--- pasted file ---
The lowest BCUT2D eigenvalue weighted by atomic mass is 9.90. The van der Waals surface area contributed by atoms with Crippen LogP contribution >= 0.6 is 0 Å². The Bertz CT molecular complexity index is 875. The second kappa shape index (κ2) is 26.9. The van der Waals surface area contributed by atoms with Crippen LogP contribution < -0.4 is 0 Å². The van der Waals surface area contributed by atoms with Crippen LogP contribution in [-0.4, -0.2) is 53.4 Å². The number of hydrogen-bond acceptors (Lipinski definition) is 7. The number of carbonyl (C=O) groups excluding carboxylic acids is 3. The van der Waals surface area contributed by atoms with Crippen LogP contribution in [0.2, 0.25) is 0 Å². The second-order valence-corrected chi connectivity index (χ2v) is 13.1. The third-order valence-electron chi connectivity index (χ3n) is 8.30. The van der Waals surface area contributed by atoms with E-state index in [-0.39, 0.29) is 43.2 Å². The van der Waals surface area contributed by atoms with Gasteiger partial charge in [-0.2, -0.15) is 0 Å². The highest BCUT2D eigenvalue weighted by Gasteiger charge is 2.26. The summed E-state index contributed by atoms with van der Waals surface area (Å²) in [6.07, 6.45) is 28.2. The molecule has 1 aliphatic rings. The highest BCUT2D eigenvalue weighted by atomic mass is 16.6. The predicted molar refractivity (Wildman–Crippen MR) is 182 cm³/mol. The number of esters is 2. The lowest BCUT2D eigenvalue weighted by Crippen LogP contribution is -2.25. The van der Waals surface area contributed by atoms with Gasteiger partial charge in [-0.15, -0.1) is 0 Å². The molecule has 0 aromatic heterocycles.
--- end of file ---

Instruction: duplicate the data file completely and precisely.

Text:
The lowest BCUT2D eigenvalue weighted by atomic mass is 9.90. The van der Waals surface area contributed by atoms with Crippen LogP contribution >= 0.6 is 0 Å². The Bertz CT molecular complexity index is 875. The second kappa shape index (κ2) is 26.9. The van der Waals surface area contributed by atoms with Crippen LogP contribution < -0.4 is 0 Å². The van der Waals surface area contributed by atoms with Crippen LogP contribution in [-0.4, -0.2) is 53.4 Å². The number of hydrogen-bond acceptors (Lipinski definition) is 7. The number of carbonyl (C=O) groups excluding carboxylic acids is 3. The van der Waals surface area contributed by atoms with Crippen LogP contribution in [0.2, 0.25) is 0 Å². The second-order valence-corrected chi connectivity index (χ2v) is 13.1. The third-order valence-electron chi connectivity index (χ3n) is 8.30. The van der Waals surface area contributed by atoms with E-state index in [-0.39, 0.29) is 43.2 Å². The van der Waals surface area contributed by atoms with Gasteiger partial charge in [-0.2, -0.15) is 0 Å². The highest BCUT2D eigenvalue weighted by Gasteiger charge is 2.26. The summed E-state index contributed by atoms with van der Waals surface area (Å²) in [6.07, 6.45) is 28.2. The molecule has 1 aliphatic rings. The highest BCUT2D eigenvalue weighted by atomic mass is 16.6. The predicted molar refractivity (Wildman–Crippen MR) is 182 cm³/mol. The number of esters is 2. The lowest BCUT2D eigenvalue weighted by Crippen LogP contribution is -2.25. The van der Waals surface area contributed by atoms with Gasteiger partial charge in [-0.15, -0.1) is 0 Å². The molecule has 0 aromatic heterocycles.